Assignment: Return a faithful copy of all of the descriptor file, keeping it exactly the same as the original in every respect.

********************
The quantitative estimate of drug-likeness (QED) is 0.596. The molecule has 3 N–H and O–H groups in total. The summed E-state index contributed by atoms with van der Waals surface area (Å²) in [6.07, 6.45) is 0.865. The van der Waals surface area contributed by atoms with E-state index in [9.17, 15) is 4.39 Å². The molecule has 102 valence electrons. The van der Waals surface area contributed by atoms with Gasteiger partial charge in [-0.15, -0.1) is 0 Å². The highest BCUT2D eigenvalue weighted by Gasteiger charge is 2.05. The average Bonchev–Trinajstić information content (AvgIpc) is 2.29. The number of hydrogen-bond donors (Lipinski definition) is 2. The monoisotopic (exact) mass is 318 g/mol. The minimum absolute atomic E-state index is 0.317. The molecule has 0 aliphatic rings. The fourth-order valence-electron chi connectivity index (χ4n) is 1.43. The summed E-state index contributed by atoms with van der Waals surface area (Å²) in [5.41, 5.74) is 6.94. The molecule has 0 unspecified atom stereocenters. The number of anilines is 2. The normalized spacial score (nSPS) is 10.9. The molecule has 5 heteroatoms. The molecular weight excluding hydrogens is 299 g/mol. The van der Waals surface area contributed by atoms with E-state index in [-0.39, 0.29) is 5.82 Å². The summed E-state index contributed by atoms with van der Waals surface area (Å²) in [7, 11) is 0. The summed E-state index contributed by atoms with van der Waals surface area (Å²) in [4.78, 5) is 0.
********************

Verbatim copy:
The quantitative estimate of drug-likeness (QED) is 0.596. The molecule has 3 N–H and O–H groups in total. The summed E-state index contributed by atoms with van der Waals surface area (Å²) in [6.07, 6.45) is 0.865. The van der Waals surface area contributed by atoms with E-state index in [9.17, 15) is 4.39 Å². The molecule has 102 valence electrons. The van der Waals surface area contributed by atoms with Gasteiger partial charge in [-0.15, -0.1) is 0 Å². The highest BCUT2D eigenvalue weighted by Gasteiger charge is 2.05. The average Bonchev–Trinajstić information content (AvgIpc) is 2.29. The number of hydrogen-bond donors (Lipinski definition) is 2. The monoisotopic (exact) mass is 318 g/mol. The minimum absolute atomic E-state index is 0.317. The molecule has 0 aliphatic rings. The fourth-order valence-electron chi connectivity index (χ4n) is 1.43. The summed E-state index contributed by atoms with van der Waals surface area (Å²) in [5.41, 5.74) is 6.94. The molecule has 0 unspecified atom stereocenters. The number of anilines is 2. The normalized spacial score (nSPS) is 10.9. The molecule has 5 heteroatoms. The molecular weight excluding hydrogens is 299 g/mol. The van der Waals surface area contributed by atoms with E-state index in [-0.39, 0.29) is 5.82 Å². The summed E-state index contributed by atoms with van der Waals surface area (Å²) in [7, 11) is 0. The summed E-state index contributed by atoms with van der Waals surface area (Å²) in [4.78, 5) is 0.